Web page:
Impact of NAFTA on Jobs in the U.S. The Impact of NAFTA on Jobs in the United States This paper will discuss the possible impact of the North American Free Trade Agreement upon employment in the United States. The paper will examine the effect of NAFTA on the number of jobs in the U.S., particularly looking at the charges that it will result in a transfer of jobs from the U.S. to Mexico. According to most independent studies, NAFTA will not result in a large exodus of jobs from the U.S., but will probably result in an increase. The North American Free Trade Agreement (NAFTA) is designed to create an…
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Blue Collar Workers

Blue Collar Workers Introduction: According to an article by Lawrence Peikes writing in HR Magazine (2004), both employees and employers must understand their respective responsibilities and rights in the workplace. An area in which the law is evolving involves an employer's right to fire an employee at-will. Many companies follow the employment-at-will doctrine, which means an employer, at least in theory, has the right to fire an employee at any time and for any reason, with or without advanced notification and with or without any form of severance pay. Both State and federal laws define instances in which an employee's firing is wrongful and actionable. For example, an employer cannot…
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Asset-Pricing Bubbles

Asset-Pricing Bubbles Over the several hundred during which organized asset trading has occurred, there have been several spectacular pricing bubbles (rapidly increasing asset prices that surpass supportable values for the underlying assets). Following these asset bubbles, there have been dramatic market reversals (rapidly plunging asset prices to levels well below supportable values for the underlying assets). Lastly in the cycle, there have been eventual recoveries, wherein asset prices roughly equate to supportable values for the underlying assets (Brunnermeier, 2001). Supporters of the efficient markets hypothesis contend that such long-term volatility and major market reversals cannot occur. Their explanations for these events follow the line that, for reasons not known, all…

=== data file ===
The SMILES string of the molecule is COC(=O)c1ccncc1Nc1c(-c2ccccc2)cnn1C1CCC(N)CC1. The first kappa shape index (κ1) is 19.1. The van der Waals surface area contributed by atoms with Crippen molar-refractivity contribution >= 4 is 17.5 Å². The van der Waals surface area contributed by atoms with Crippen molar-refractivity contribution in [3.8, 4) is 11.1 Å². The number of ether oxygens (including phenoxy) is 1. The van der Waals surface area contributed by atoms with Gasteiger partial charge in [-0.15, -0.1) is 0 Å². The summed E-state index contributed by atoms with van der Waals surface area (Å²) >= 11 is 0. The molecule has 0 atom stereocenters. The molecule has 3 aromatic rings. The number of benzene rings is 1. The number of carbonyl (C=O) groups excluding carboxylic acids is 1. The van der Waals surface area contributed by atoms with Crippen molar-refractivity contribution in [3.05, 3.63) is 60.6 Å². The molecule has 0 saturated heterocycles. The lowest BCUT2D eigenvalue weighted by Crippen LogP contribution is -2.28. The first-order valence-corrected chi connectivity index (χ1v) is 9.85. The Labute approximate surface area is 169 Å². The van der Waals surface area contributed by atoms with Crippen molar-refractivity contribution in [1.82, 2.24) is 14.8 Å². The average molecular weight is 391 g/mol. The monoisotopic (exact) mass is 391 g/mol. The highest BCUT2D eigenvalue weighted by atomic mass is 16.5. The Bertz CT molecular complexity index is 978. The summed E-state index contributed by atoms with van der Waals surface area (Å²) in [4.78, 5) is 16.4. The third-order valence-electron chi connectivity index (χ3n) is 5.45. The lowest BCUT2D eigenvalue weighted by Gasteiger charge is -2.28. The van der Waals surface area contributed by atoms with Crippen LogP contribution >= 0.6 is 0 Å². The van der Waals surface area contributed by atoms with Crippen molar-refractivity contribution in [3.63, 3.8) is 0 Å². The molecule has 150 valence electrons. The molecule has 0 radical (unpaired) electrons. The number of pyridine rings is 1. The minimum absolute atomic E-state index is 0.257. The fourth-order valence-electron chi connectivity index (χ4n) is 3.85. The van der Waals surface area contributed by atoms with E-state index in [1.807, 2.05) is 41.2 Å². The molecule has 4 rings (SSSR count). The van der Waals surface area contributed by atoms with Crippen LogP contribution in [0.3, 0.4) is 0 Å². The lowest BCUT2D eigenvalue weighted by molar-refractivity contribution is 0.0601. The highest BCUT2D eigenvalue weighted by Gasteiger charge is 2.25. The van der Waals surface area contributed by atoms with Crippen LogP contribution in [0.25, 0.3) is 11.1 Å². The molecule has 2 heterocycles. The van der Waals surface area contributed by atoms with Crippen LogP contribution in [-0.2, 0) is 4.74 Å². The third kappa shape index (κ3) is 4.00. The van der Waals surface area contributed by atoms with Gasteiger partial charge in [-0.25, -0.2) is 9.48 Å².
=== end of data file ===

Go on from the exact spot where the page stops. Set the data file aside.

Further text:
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Business Dynamics of the Progressive Era

Business Dynamics of the Progressive Era In his book Drift & Mastery, Walter Lippmann suggests certain business dynamics in the America of the Progressive era, and he writes his book form the position of a journalist, beginning with the then-current attitude of belief accorded those who made accusations against business, government, and other controlling interests in American life. He finds this situation somewhat incredible, and indeed what he says has resonance for our own age, given the dedication of many to conspiracy theories and to the belief that the "powers that be" are operating in their own interests and manipulating the rest of us to our detriment. Lippmann finds that…